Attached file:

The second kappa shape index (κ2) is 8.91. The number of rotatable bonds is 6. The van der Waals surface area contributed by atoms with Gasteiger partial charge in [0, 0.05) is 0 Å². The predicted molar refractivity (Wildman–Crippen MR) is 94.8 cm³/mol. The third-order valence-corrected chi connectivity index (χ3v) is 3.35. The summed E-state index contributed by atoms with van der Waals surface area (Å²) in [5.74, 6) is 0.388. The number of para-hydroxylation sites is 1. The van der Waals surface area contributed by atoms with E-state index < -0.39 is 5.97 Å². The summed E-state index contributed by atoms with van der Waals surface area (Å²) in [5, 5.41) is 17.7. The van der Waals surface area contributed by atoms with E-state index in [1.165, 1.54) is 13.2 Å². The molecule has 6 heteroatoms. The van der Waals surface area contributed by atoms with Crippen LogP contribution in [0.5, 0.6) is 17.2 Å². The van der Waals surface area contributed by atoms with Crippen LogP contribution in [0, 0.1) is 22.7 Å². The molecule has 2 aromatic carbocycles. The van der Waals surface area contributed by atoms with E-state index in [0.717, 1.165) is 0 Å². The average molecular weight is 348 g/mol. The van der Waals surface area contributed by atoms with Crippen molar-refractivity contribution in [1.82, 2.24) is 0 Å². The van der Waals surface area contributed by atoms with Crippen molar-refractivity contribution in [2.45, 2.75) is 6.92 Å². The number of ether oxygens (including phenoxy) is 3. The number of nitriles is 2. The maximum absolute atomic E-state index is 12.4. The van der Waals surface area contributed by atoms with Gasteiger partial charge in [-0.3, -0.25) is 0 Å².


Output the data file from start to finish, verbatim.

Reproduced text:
The second kappa shape index (κ2) is 8.91. The number of rotatable bonds is 6. The van der Waals surface area contributed by atoms with Gasteiger partial charge in [0, 0.05) is 0 Å². The predicted molar refractivity (Wildman–Crippen MR) is 94.8 cm³/mol. The third-order valence-corrected chi connectivity index (χ3v) is 3.35. The summed E-state index contributed by atoms with van der Waals surface area (Å²) in [5.74, 6) is 0.388. The number of para-hydroxylation sites is 1. The van der Waals surface area contributed by atoms with E-state index < -0.39 is 5.97 Å². The summed E-state index contributed by atoms with van der Waals surface area (Å²) in [5, 5.41) is 17.7. The van der Waals surface area contributed by atoms with E-state index in [1.165, 1.54) is 13.2 Å². The molecule has 6 heteroatoms. The van der Waals surface area contributed by atoms with Crippen LogP contribution in [0.5, 0.6) is 17.2 Å². The van der Waals surface area contributed by atoms with Crippen LogP contribution in [0, 0.1) is 22.7 Å². The molecule has 2 aromatic carbocycles. The van der Waals surface area contributed by atoms with E-state index in [0.717, 1.165) is 0 Å². The average molecular weight is 348 g/mol. The van der Waals surface area contributed by atoms with Crippen molar-refractivity contribution in [1.82, 2.24) is 0 Å². The van der Waals surface area contributed by atoms with Crippen molar-refractivity contribution in [2.45, 2.75) is 6.92 Å². The number of ether oxygens (including phenoxy) is 3. The number of nitriles is 2. The maximum absolute atomic E-state index is 12.4. The van der Waals surface area contributed by atoms with Gasteiger partial charge in [-0.3, -0.25) is 0 Å².